My retirement term is not going as planned so far. But the good news is the splay resurrection, though we may be a couple years late to market. HBO just started "Silicon Valley" dramatic series.

But my collaborators are full of energy and presumably our agent is well connected. I can keep my cynicism to myself ha ha.

I definitely will give them a first rate script for a first rate story (not mine).


Read 8 of 10 scripts I have to do, which is my limit today. Exhausted. Man, I can't wait to be free of this responsibility. Takes too much out of me. Come on, summer!

Old news

Mariners' skid continues, 6th loss in row. Had 1 run lead into. 8th, gave up 2 runs on 1 hit, not that easy to do. The new season not looking very new.


Learned that SF is #1 on these two lists: 1. % of residents with college degrees. 2. # of homeless.

Wie gets it together

Michelle Wie got her first win since 2010. Starting the final round 4 behind, she won by 2, which included her only bogey, on 18. She starts the season with 2nd and 1st finishes. Next up, SF on Thursday. Is this her year (finally)?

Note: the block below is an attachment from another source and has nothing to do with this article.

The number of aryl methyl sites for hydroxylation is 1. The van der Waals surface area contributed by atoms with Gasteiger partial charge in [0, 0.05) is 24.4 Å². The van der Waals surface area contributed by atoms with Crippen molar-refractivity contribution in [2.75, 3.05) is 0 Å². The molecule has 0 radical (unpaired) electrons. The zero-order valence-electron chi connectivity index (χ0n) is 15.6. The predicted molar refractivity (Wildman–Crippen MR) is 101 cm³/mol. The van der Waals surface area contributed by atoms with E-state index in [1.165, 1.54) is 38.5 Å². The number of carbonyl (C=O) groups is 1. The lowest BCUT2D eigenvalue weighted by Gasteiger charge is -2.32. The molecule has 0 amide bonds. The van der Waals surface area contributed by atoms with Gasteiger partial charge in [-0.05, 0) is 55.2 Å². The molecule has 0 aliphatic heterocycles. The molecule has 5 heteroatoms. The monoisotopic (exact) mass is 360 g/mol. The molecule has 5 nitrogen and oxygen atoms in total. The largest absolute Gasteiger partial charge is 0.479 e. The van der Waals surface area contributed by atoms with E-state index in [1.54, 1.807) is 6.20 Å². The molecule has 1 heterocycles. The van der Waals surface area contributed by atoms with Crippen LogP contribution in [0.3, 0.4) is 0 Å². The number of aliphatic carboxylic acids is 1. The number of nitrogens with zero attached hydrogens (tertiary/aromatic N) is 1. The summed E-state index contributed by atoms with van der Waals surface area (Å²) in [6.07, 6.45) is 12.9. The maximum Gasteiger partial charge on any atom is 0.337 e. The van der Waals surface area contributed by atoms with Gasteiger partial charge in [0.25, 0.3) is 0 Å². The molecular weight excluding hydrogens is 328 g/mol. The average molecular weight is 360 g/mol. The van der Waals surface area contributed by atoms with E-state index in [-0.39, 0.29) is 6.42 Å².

A Letter Of Complaint

A poem by Marilyn Sewell.

So I just learned yesterday
That my friend Jane
Is dying:
Stage IV, lung cancer.
She never smoked,
But what does that matter?

It happens all the time
They’re dropping like flies—
Exactly like flies, as a matter of fact:
A short life span
And slam, bam, thank you ma’am.

Got hit by a truck
When crossing the street—
Looked the wrong way, and
She’s dead.

Vince, ex-priest,
Who quit for love—
Parkinson’s taking him,
Breath by breath,
Word by word.

I just want to go on record—
Not that you care—